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Old Sep 11, 2006, 1:07 PM   #1
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Hi everyone, i've had a passing interest in photography for years - it's always been an ongoing joke amongst family members etc how many pictures i take on holiday and things like that

Up until now, i have only used point and shoot cameras, primarily a Sony T-1 and T-9. I've just treated myself to an EOS350d, but i'm struggling to get results. I've read all the manual, plus posts and stuff on this site, but i struggle to get pictures anywhere near as good as with the Sony cams. Surely, even in full auto, the 350d should take better pics than my T-1? Yet it doesn't - my T-1 pics are much better all round than the 350d pics. What am i doing wrong?

When out of full auto, i struggle to know what effects my changes to the settings have on the pics until they're downloaded to my PC and it's too late to do anything about it. Even trying lots of different settings, i can't get pictures to match the quality of my pictures from the T-1 and T-9. However, i don't want to match the quality, i was expecting to beat it easily...

Does anyone have any pointers, or links to guides for beginners etc?

I enjoy photography and use my camera a lot, and i want to produce nice photo's - not run of the mill holiday snaps. I'm not expecting the best photo's in the world, just ones that i'm pleased with - and better than what i achieved with my point and shoot cameras!

Thanks

Gareth

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Old Sep 11, 2006, 1:43 PM   #2
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Gaz7 wrote:
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Hi everyone, i've had a passing interest in photography for years - it's always been an ongoing joke amongst family members etc how many pictures i take on holiday and things like that

Up until now, i have only used point and shoot cameras, primarily a Sony T-1 and T-9. I've just treated myself to an EOS350d, but i'm struggling to get results. I've read all the manual, plus posts and stuff on this site, but i struggle to get pictures anywhere near as good as with the Sony cams. Surely, even in full auto, the 350d should take better pics than my T-1? Yet it doesn't - my T-1 pics are much better all round than the 350d pics. What am i doing wrong?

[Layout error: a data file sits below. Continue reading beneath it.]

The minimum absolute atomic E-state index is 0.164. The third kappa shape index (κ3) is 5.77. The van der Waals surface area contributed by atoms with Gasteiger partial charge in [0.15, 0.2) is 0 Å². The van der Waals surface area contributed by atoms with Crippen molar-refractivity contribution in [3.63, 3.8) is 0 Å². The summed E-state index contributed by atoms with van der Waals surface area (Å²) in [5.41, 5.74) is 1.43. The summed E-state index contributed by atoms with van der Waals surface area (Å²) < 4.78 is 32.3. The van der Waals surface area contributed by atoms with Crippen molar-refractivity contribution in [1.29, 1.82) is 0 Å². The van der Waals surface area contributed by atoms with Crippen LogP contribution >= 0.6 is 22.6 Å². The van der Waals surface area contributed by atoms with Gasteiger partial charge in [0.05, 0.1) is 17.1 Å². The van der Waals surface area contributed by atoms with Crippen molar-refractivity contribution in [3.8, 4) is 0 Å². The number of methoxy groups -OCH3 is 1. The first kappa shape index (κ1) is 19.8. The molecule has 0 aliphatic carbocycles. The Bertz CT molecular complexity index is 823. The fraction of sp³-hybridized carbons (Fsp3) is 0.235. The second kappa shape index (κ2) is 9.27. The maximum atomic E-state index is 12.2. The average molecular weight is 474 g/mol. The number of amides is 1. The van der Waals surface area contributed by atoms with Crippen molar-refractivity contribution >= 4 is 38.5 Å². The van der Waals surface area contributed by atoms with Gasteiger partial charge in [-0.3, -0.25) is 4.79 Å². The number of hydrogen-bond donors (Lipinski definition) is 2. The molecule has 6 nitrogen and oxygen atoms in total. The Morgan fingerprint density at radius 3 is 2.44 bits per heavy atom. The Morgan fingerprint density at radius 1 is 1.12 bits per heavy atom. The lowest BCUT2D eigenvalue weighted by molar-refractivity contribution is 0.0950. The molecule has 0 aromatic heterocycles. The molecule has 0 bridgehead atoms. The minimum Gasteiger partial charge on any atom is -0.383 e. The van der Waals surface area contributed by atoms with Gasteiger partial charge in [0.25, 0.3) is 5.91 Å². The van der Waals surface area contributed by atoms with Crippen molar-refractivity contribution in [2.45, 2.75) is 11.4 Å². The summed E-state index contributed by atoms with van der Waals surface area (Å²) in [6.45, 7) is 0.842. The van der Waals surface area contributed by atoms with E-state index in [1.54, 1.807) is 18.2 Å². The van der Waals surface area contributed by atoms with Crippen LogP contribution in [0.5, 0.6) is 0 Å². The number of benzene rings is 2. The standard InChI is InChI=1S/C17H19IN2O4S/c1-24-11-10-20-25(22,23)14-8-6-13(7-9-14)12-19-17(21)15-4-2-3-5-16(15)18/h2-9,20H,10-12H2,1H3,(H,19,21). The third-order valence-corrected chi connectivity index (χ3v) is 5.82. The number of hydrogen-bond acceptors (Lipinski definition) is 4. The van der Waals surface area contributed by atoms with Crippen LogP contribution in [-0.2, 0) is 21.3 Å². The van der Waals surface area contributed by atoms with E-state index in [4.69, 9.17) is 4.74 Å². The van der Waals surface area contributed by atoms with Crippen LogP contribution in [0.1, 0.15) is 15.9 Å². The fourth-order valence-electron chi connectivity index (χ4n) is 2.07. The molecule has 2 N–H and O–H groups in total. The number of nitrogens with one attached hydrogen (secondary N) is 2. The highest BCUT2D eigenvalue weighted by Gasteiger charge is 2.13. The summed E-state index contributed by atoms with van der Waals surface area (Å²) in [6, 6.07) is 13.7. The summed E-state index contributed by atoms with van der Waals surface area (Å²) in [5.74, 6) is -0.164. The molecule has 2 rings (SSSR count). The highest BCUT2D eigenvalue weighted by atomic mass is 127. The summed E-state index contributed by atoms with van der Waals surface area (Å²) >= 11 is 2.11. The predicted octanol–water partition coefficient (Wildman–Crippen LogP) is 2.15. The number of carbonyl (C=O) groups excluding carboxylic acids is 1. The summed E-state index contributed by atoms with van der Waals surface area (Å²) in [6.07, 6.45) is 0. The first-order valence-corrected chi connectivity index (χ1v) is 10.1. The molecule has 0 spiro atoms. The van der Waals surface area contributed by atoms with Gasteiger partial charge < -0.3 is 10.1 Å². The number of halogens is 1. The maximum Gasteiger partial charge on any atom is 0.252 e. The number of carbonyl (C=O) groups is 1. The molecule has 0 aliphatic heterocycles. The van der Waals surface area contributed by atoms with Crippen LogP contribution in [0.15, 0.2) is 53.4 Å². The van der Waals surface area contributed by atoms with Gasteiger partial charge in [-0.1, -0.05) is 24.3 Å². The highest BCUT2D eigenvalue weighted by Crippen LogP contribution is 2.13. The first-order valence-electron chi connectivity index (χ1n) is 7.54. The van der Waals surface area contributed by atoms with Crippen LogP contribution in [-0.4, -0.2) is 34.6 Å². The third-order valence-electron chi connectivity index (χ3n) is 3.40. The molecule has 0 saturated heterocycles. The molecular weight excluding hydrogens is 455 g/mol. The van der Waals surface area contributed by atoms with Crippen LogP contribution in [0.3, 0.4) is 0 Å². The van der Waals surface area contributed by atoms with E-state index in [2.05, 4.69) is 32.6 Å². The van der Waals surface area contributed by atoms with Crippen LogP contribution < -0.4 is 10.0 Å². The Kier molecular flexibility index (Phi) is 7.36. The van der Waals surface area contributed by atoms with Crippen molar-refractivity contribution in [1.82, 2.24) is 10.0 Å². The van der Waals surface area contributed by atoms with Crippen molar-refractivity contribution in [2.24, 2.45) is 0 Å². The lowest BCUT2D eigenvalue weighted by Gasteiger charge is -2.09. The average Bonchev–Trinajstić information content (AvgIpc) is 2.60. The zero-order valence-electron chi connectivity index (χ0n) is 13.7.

When out of full auto, i struggle to know what effects my changes to the settings have on the pics until they're downloaded to my PC and it's too late to do anything about it. Even trying lots of different settings, i can't get pictures to match the quality of my pictures from the T-1 and T-9. However, i don't want to match the quality, i was expecting to beat it easily...

Does anyone have any pointers, or links to guides for beginners etc?

I enjoy photography and use my camera a lot, and i want to produce nice photo's - not run of the mill holiday snaps. I'm not expecting the best photo's in the world, just ones that i'm pleased with - and better than what i achieved with my point and shoot cameras!

Thanks

Gareth
Hey Gareth...how's Wayne!? (Sorry, Wayne's World joke...couldn't resist)

Any how, you say you shoot on "full auto". I'm not sure if you mean "Program AE" or not. I ask because with my camera, a Sony DSC-H1, shooting in it's "full Auto" mode tends to give the colors a slightly washed out look. In certain shots. But if I use "program AE" it's night and day. Colors return and are vibrant. Not sure why.